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Copyright: The Idea Can Be Copied, Not the Expression

A core precept of copyright law is that ideas are not protectable.What is protected is the creative and particular way that idea is expressed.Someone wanting to create a new version of an existing work must be certain to copy only the non-protectable elements.A recent case concerning a Super Bowl advertisement demonstrates that an expression is how the work handles the concept, feel, setting, themes, characters, pace and sequence.The infringement occurs if the copy portrays those elements in a way substantially similar to the original.Betty, Inc. v. Pepsico, Inc. found that Betty’s pitch of the original ad was darker and moodier than what Pepsi ultimately used; the music genre used was different; one set was in a warehouse, the other in three brightly lit rooms; one transition of scenes focused on musical genres, the other on passing decades; and the original pitch suggested multiple singers, while Pepsi’s final ad used only one.It is specific differences like these in the expression that protect a new work from being infringing, even though the idea of “passing through time” was the same in both.See the resulting ad here.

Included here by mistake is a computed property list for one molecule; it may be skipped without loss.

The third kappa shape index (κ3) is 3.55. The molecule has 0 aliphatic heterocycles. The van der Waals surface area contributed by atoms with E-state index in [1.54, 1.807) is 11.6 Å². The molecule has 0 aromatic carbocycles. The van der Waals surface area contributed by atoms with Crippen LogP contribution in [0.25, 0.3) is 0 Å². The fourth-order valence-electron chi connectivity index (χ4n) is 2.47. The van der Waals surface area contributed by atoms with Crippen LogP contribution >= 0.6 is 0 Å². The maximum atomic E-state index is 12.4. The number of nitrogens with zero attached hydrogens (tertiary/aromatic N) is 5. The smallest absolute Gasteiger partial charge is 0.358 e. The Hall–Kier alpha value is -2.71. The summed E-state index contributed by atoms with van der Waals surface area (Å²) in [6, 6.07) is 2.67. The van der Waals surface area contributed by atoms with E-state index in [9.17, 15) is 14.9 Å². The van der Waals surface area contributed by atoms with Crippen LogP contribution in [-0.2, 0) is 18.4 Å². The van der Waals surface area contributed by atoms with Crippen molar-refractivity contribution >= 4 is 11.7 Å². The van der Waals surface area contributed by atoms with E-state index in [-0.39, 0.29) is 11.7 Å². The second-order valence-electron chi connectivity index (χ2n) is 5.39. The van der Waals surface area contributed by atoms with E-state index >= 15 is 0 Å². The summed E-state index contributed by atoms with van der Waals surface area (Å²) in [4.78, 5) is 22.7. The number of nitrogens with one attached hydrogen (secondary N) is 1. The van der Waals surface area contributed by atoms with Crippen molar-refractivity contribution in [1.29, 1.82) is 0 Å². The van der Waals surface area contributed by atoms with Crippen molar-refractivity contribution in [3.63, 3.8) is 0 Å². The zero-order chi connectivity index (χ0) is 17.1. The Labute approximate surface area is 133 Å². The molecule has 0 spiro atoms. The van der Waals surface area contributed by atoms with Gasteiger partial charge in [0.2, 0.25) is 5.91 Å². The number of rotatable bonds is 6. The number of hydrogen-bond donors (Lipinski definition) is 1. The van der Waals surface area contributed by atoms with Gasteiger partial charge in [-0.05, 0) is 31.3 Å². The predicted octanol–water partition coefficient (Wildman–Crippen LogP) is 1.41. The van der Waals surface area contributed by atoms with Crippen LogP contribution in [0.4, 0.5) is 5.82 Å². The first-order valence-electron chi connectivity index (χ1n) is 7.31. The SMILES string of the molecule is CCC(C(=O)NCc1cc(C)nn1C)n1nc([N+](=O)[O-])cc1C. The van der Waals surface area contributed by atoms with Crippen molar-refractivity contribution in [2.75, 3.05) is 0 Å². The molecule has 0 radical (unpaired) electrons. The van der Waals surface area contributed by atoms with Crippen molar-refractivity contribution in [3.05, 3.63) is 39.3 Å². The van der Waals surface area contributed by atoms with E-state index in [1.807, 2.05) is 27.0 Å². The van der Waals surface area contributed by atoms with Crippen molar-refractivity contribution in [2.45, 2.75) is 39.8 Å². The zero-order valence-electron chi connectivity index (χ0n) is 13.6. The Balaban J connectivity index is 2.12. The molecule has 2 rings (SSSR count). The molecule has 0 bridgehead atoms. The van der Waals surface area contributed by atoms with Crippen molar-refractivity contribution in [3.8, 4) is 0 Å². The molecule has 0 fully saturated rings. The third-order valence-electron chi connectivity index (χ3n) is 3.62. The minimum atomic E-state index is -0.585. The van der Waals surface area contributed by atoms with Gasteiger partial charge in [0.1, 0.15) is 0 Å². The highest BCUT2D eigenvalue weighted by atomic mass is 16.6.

Ned T. Himmelrich
410-576-4171 • nhimmelrich@gfrlaw.com